criminal responsibility, "Norma" did. She argues that the instruction should have focused on the issue whether "Norma", the "core personality," lacked "substantial capacity to control `Vicky' and thereby to conform her conduct to the requirements of law." The defendant argues that the judge should have instructed the jurors to consider whether "Norma" lacked substantial capacity to conform "Vicky's" behavior to the requirements of law.
States that have considered the issue of the criminal responsibility of a person suffering from MPD follow the general rule that jurors are to consider the mental state of the individual at the time of the commission of the crime. See, e.g., State v. Grimsley, 3 Ohio App. 3d 265, 268 (1982) ("There was only one person driving the car and only one person accused of drunken driving. It is immaterial whether she was in one state of consciousness or another, so long as in the personality then controlling her behavior, she was conscious and her actions were a product of her own volition"); Kirkland v. State, 166 Ga. App. 478, 480 (1983) ("The law adjudges criminal liability of the person according to the person's state of mind at the time of the act; we will not begin to parcel criminal accountability out among the various inhabitants of the mind"). The defendant cites no authority to the contrary. Our law requires jurors to determine criminal responsibility of the person at the time of the commission of the crime. The judge so instructed the jury. There was no error. [Note 10]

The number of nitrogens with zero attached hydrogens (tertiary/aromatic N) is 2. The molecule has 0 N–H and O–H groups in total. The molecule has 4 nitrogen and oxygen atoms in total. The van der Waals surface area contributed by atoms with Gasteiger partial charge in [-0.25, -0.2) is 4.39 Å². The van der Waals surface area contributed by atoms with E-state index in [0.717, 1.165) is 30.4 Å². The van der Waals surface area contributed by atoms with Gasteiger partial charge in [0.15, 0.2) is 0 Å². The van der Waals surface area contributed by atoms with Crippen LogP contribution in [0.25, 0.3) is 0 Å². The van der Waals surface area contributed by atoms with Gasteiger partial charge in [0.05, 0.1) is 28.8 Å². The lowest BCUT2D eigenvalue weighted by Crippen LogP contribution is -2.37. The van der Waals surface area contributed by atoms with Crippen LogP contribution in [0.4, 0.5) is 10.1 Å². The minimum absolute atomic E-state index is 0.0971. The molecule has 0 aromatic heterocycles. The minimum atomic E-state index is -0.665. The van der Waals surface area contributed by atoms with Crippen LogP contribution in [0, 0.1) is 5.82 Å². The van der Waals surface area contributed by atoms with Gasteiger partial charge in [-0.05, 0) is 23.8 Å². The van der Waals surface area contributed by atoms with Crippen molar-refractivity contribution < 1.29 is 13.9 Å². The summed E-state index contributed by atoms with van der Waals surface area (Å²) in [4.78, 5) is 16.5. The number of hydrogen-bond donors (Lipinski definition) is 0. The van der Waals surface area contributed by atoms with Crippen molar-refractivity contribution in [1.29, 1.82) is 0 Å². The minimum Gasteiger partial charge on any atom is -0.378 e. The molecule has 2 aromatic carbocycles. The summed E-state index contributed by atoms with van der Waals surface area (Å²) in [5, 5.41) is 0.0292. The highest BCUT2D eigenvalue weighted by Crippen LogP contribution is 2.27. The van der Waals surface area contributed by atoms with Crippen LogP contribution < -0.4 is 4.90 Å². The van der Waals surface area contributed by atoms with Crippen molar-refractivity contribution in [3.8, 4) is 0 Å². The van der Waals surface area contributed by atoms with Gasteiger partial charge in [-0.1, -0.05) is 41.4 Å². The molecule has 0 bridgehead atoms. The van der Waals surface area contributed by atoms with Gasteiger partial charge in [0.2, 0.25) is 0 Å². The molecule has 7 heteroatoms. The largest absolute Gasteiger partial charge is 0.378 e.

[Note 1] A conviction of possession of cocaine was placed on file after the jury returned a verdict of guilty. See Commonwealth v. Delgado, 367 Mass. 432 , 438 (1975). See also Commonwealth v. Paniaqua, 413 Mass. 796 , 797 n.1 (1992).
[Note 2] Roman does not challenge the warrant on appeal.
[Note 3] The officer also was at the defendant's apartment when it was searched.
[Note 4] She was convicted in 1987 of possession with intent to distribute heroin.
[Note 5] A different attorney from trial counsel in this case.
[Note 6] She denied knowledge of some drugs and cash in the apartment.
[Note 7] Other "personalities" were "Virginia," "Mary Lou," "Me," "India," and "Ayessa." Those personalities did not appear at trial.
[Note 8] The defendant expressly disavows reliance on G. L. c. 233, Section 79G (1990 ed.), as a basis for admitting the Chu letter. In any event, the defendant concedes that she did not satisfy Section 79G's provisions for notice. As the Chu letter was not a medical record, it fails to satisfy the requirements of G. L. c. 233, Section 79 (1990 ed.). See Commonwealth v. Dunne, 394 Mass. 10 , 16-17 (1985).
[Note 9] Because we have rejected rule 703 of the Proposed Massachusetts Rules of Evidence, see Department of Youth Servs. v. A Juvenile, 398 Mass. 516 , 527-528, 531 (1986), we do not discuss proposed rule 803 (4). That rule relies on rule 703's general premise that experts may base their testimony on inadmissible evidence.
[Note 10] See Slovenka, Commentary, The Multiple Personality: A Challenge to Legal Concepts, 17 J. Psychiatry & L. 681, 686-703 (Winter 1989), for a discussion of some problems which arise if a person is not viewed as a single personality.